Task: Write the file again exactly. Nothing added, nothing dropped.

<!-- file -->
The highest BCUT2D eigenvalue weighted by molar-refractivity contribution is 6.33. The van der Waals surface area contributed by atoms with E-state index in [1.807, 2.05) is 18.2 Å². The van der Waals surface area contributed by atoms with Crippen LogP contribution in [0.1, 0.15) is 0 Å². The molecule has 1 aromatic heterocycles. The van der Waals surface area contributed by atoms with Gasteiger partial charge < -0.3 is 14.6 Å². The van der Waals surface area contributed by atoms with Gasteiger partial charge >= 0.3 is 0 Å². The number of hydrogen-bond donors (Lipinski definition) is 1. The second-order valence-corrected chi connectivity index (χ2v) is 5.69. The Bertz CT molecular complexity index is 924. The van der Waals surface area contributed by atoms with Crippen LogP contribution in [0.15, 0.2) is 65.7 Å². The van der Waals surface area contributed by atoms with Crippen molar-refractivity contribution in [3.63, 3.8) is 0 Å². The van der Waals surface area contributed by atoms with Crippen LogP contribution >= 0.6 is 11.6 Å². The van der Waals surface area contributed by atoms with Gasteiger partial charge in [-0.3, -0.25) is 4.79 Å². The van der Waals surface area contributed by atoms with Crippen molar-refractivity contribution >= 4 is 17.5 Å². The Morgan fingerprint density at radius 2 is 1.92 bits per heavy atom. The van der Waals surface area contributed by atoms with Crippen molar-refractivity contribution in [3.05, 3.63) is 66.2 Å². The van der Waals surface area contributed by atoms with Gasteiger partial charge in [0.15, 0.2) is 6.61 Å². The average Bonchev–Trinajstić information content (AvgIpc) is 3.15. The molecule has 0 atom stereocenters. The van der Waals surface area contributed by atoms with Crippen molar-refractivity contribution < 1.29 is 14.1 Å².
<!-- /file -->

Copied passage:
The highest BCUT2D eigenvalue weighted by molar-refractivity contribution is 6.33. The van der Waals surface area contributed by atoms with E-state index in [1.807, 2.05) is 18.2 Å². The van der Waals surface area contributed by atoms with Crippen LogP contribution in [0.1, 0.15) is 0 Å². The molecule has 1 aromatic heterocycles. The van der Waals surface area contributed by atoms with Gasteiger partial charge < -0.3 is 14.6 Å². The van der Waals surface area contributed by atoms with Gasteiger partial charge >= 0.3 is 0 Å². The number of hydrogen-bond donors (Lipinski definition) is 1. The second-order valence-corrected chi connectivity index (χ2v) is 5.69. The Bertz CT molecular complexity index is 924. The van der Waals surface area contributed by atoms with Crippen LogP contribution in [0.15, 0.2) is 65.7 Å². The van der Waals surface area contributed by atoms with Crippen molar-refractivity contribution in [3.63, 3.8) is 0 Å². The van der Waals surface area contributed by atoms with Crippen LogP contribution >= 0.6 is 11.6 Å². The van der Waals surface area contributed by atoms with Gasteiger partial charge in [-0.3, -0.25) is 4.79 Å². The van der Waals surface area contributed by atoms with Crippen molar-refractivity contribution >= 4 is 17.5 Å². The Morgan fingerprint density at radius 2 is 1.92 bits per heavy atom. The van der Waals surface area contributed by atoms with Crippen molar-refractivity contribution in [3.05, 3.63) is 66.2 Å². The van der Waals surface area contributed by atoms with Gasteiger partial charge in [0.15, 0.2) is 6.61 Å². The average Bonchev–Trinajstić information content (AvgIpc) is 3.15. The molecule has 0 atom stereocenters. The van der Waals surface area contributed by atoms with Crippen molar-refractivity contribution < 1.29 is 14.1 Å².